April 24, 2010

Ghana dance, funerals and culture

I surprised myself, last weekend, when I sat under the mango tree to escape the heat and casually asked, "Whose funeral?" with the same tone of voice I would use for, "Whose wedding?" 

Excitement, curiosity, maybe worth a peek.

A split second later I realised that I had been here so long that I no longer self-censored my words, let alone my thoughts, about a topic that would be considered sensitive in my culture. In Ghana, funerals are less sensitive affairs, although there is still plenty of protocol to follow.  

It was simply that the traditional drums and techno trance beats had floated down the dusty slope to our cool spot under the mango tree and what else would it be but a funeral and why not ask whose. No one actually knew whose, even though it was the family from the village over the rise, but we all knew it was happening.

The duff duff of some kind of dance rave music that sounded more downtown LA than Bolgatanga, Upper East Region Ghana, and traditional drumming and ululations of the women calling, however, were pure Bolga. 

video

video

I've had these clips since last year and finally was able to upload them. This funeral took place behind our house and the dancing and drumming extended over a week-long period, as funerals tend to do in this part of Ghana. In southern regions they are more Friday-Sunday affairs. Funerals are such popular events in Ghana that some people become renowned "funeral hoppers": free food and drinks. There are usually so many guests coming and going over the duration that no one notices an extra face or ten.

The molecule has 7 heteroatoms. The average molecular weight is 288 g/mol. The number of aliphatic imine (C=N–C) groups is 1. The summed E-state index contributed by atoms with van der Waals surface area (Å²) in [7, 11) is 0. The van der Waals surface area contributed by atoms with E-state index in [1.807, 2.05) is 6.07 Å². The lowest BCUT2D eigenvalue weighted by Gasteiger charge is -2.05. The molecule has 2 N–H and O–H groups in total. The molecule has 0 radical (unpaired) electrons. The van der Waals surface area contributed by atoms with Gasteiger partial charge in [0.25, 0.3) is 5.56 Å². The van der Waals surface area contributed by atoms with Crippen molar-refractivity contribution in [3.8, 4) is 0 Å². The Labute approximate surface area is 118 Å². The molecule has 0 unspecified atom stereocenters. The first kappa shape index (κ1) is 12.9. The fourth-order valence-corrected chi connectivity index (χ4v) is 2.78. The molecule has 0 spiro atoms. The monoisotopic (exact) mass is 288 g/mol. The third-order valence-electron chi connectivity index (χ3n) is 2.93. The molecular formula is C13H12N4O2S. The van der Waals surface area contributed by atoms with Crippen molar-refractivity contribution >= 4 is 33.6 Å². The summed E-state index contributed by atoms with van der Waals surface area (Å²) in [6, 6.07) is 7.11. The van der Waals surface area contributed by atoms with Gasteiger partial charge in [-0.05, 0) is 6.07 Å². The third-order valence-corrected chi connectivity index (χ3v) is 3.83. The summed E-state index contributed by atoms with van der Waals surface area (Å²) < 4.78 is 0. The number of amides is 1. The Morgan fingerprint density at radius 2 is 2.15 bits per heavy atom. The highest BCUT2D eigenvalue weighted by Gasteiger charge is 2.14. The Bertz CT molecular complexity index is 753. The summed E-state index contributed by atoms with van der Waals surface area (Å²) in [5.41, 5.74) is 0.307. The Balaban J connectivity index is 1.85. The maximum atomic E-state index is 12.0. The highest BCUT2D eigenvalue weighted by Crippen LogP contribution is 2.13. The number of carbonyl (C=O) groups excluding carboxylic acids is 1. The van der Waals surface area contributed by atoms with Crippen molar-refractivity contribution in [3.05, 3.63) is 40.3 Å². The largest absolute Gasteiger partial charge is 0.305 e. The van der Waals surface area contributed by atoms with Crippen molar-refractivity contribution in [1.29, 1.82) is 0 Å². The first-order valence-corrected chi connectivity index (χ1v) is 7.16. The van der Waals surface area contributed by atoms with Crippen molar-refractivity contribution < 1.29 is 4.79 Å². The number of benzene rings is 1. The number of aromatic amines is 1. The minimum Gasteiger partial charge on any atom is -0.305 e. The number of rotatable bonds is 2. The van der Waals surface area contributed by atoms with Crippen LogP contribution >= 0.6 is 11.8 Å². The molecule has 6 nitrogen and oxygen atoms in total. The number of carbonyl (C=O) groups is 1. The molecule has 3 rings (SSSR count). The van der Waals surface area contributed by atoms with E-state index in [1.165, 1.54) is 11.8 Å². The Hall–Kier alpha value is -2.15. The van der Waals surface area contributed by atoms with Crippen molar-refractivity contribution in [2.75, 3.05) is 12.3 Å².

Students at UCC routinely tracked down weekend funerals around the campus to try and compensate for the high costs of student life. Not Godwin, I should add, but a former room mate apparently made funeral hopping a lucrative hobby.


video

These ones show a band of dancers and drummers that were hired for entertaining guests over the week long period (we didn't sleep much). They received free alcohol and food to keep their energy up in the heat of the day and long hours of the night--it's non-stop. 


If you do come across a funeral anywhere in Ghana, you're likely to be invited to attend. It can be a really interesting experience. One friend ended up singing Madonna hits in the foothills of the Volta mountains over one weekend with the grieving wife and relatives of the deceased. Another group I knew of viewed the corpse of a former police officer. Only the corpse was dressed in a police uniform and sitting up at a desk, pen in hand, as if signing an official document inside a marquee with a disco ball spinning and music blaring. He'd been sitting there a few days by then and was a bit stinky.


Here, in Bolga, high priority is placed on dancing and drumming particular styles. I can dance pretty well (from belly dancing which I try to make look "somehow" local) and I'm not shy to give it a go. At a funeral in Godwin's village the women approached me, shocked that a white lady could get the moves on and said, "I would die today if you were to dance at my funeral!" 


That's Ghana for you. If you're invited or stumble upon a funeral, go. It could be the highlight of your visit to Ghana. 

3 comments:

  1. This is very interesting. I want to learn more about our sisters and brother.

    ReplyDelete
  2. Thanks, this is one place to do that. Check out the pictures from Dance Ghana too:
    http://gisforghana.blogspot.com/2010/04/dance-ghana-style.html

    ReplyDelete
  3. This is so interesting to know - the celebration and the letting go.

    ReplyDelete

There was an error in this gadget
Related Posts Plugin for WordPress, Blogger...